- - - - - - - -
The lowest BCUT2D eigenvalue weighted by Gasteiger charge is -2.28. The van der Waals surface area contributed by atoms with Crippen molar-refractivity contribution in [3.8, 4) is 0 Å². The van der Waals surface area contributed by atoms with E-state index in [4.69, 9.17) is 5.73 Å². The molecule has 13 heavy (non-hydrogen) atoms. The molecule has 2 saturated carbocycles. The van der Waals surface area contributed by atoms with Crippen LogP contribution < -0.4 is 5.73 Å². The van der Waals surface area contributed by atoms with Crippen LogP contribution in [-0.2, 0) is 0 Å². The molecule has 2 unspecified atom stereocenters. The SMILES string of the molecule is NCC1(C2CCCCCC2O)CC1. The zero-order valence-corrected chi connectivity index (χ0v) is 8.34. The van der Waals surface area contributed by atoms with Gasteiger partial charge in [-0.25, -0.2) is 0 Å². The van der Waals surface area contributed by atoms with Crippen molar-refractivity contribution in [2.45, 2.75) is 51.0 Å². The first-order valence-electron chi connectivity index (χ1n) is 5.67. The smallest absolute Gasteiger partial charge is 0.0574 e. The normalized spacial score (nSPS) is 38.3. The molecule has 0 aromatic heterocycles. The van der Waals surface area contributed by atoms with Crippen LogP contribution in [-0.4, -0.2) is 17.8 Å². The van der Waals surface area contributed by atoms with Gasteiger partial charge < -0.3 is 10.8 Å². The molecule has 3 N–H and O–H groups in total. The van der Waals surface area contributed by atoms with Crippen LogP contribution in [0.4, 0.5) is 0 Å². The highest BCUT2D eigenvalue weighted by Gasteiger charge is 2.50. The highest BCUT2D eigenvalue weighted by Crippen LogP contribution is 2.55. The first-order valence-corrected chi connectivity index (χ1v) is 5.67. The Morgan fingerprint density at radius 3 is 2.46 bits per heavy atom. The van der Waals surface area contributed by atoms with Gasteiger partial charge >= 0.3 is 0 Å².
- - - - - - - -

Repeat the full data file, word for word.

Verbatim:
The lowest BCUT2D eigenvalue weighted by Gasteiger charge is -2.28. The van der Waals surface area contributed by atoms with Crippen molar-refractivity contribution in [3.8, 4) is 0 Å². The van der Waals surface area contributed by atoms with E-state index in [4.69, 9.17) is 5.73 Å². The molecule has 13 heavy (non-hydrogen) atoms. The molecule has 2 saturated carbocycles. The van der Waals surface area contributed by atoms with Crippen LogP contribution < -0.4 is 5.73 Å². The van der Waals surface area contributed by atoms with Crippen LogP contribution in [-0.2, 0) is 0 Å². The molecule has 2 unspecified atom stereocenters. The SMILES string of the molecule is NCC1(C2CCCCCC2O)CC1. The zero-order valence-corrected chi connectivity index (χ0v) is 8.34. The van der Waals surface area contributed by atoms with Gasteiger partial charge in [-0.25, -0.2) is 0 Å². The van der Waals surface area contributed by atoms with Crippen molar-refractivity contribution in [2.45, 2.75) is 51.0 Å². The first-order valence-electron chi connectivity index (χ1n) is 5.67. The smallest absolute Gasteiger partial charge is 0.0574 e. The normalized spacial score (nSPS) is 38.3. The molecule has 0 aromatic heterocycles. The van der Waals surface area contributed by atoms with Crippen LogP contribution in [-0.4, -0.2) is 17.8 Å². The van der Waals surface area contributed by atoms with Gasteiger partial charge < -0.3 is 10.8 Å². The molecule has 3 N–H and O–H groups in total. The van der Waals surface area contributed by atoms with Crippen LogP contribution in [0.4, 0.5) is 0 Å². The highest BCUT2D eigenvalue weighted by Gasteiger charge is 2.50. The highest BCUT2D eigenvalue weighted by Crippen LogP contribution is 2.55. The first-order valence-corrected chi connectivity index (χ1v) is 5.67. The Morgan fingerprint density at radius 3 is 2.46 bits per heavy atom. The van der Waals surface area contributed by atoms with Gasteiger partial charge >= 0.3 is 0 Å².